I started listening to The Killers just after Sam’s Town came out, and in a backward way it was that album that got me listening to classic Springsteen. That’s because The Killers try for something that’s quickly becoming antiquated, and that’s classic American rock. Now, I’m not going to make the case that The Killers are a true reincarnation of The Boss, but I think it’s fair to say that they’re his son. The music is reminiscent of late 70s love songs, ballads filled with angst, and that forlorn need to runaway that all Americans feel sometime better 9th grade and age 30.
While Battle Born lacks the stadium ballads found on Day & Age and Sam’s Town, it does have a matured sensibility that I think I’ve fallen in love with. Like I said, The Killers aren’t Springsteen. National anthems like Born to Run come from a time when America was industrial and not technological, before landlines were replaced with Wi-Fi.
I think that Battle Born is representative of that, of the shift in angst from then to now. Bruce Springsteen’s voice is gruff, like a proud declaration set to a confident melody. Brandon Flowers sounds like he’s pleading, constantly, like he’s at the listener’s mercy. Where Springsteen sings about a harder, more hopeless landscape, Flowers’s desperation comes from an indifference fulled by affluence. Somehow, still, both songwriters evoke the same emotion: American angst. But maybe I’m listening to it all wrong.
My favorite track from Battle Born is “Runaways.” In fact, I think it’s the song that best represents everything I’m trying to get at. It’s filled with a defiant hopelessness that’s at once fought against and yielded to. It’s that depression with no origin, the kind that’s freeing to accept.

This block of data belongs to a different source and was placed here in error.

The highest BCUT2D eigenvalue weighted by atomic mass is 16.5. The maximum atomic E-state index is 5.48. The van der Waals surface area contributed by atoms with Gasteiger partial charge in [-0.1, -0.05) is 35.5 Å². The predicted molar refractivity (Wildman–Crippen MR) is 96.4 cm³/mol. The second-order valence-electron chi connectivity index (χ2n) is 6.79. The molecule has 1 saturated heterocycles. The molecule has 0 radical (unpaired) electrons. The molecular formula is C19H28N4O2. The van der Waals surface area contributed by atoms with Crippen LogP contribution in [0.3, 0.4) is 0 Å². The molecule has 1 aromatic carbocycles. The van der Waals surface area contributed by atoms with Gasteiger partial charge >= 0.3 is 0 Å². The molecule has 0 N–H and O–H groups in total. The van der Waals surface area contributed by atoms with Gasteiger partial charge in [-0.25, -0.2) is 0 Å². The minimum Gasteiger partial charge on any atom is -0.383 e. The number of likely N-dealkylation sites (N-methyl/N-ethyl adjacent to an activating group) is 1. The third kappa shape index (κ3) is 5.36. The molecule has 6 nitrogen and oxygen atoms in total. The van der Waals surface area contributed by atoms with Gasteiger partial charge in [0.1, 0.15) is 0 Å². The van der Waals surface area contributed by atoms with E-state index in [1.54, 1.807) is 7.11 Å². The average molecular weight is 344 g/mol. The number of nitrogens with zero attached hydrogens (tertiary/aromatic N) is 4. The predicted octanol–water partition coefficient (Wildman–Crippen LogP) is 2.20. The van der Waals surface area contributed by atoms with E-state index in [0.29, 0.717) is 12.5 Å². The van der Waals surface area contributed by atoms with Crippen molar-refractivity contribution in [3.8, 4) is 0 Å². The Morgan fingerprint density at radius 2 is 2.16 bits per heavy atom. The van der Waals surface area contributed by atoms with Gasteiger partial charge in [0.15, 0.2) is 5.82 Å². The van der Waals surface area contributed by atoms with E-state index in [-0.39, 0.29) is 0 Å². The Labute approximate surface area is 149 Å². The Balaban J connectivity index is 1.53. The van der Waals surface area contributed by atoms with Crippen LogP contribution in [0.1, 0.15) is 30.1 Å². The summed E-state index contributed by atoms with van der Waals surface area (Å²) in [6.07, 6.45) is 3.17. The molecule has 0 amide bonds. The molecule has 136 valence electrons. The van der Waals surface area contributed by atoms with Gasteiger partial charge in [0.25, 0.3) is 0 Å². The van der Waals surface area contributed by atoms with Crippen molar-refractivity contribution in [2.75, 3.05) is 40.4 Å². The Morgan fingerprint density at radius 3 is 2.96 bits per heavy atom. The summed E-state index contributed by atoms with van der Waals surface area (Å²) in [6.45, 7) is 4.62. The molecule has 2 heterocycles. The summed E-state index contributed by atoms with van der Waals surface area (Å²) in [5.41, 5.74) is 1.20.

Call me a Romantic. Sure, there’s plenty of earnest lyrics and and over-the-top guitars for jaded hipsters to scoff at in every Killers record, and maybe it takes a certain suspension of disbelief to fully enjoy, but it’s difficult to listen to “Runaways” without rolling the windows down and singing along.
Battle Born is also an exercise in rock subtlety. The second to last track, “Be Still,” finds Flowers floating in bard’s territory.
Wild and young
Long may your innocence reign
Like shells on the shore
And may your limits be unknown
And may your efforts be your own
Yeah, I know the rhyme scheme is basic and I know it’s not overly clever, but it has so much damn heart. It’s something that we all connect with, at least I hope we do. It stirs in me the same sense of adventure as Witman’s America. And maybe, when I look at it like that, the way I feel when listening to The Killers and the way I feel when listening to Springsteen makes more sense. Their working towards a youthful recklessness, a savage nobleness, and maybe even a naive patriotism. I hope that’s what my generation is, in the end, something “strong, ample, fair, enduring, capable, rich, Perennial with the Earth, with Freedom, Law and Love.”
Go buy Battle Born, listen to it with the windows down and, if you have them, a good pair of sunglasses on.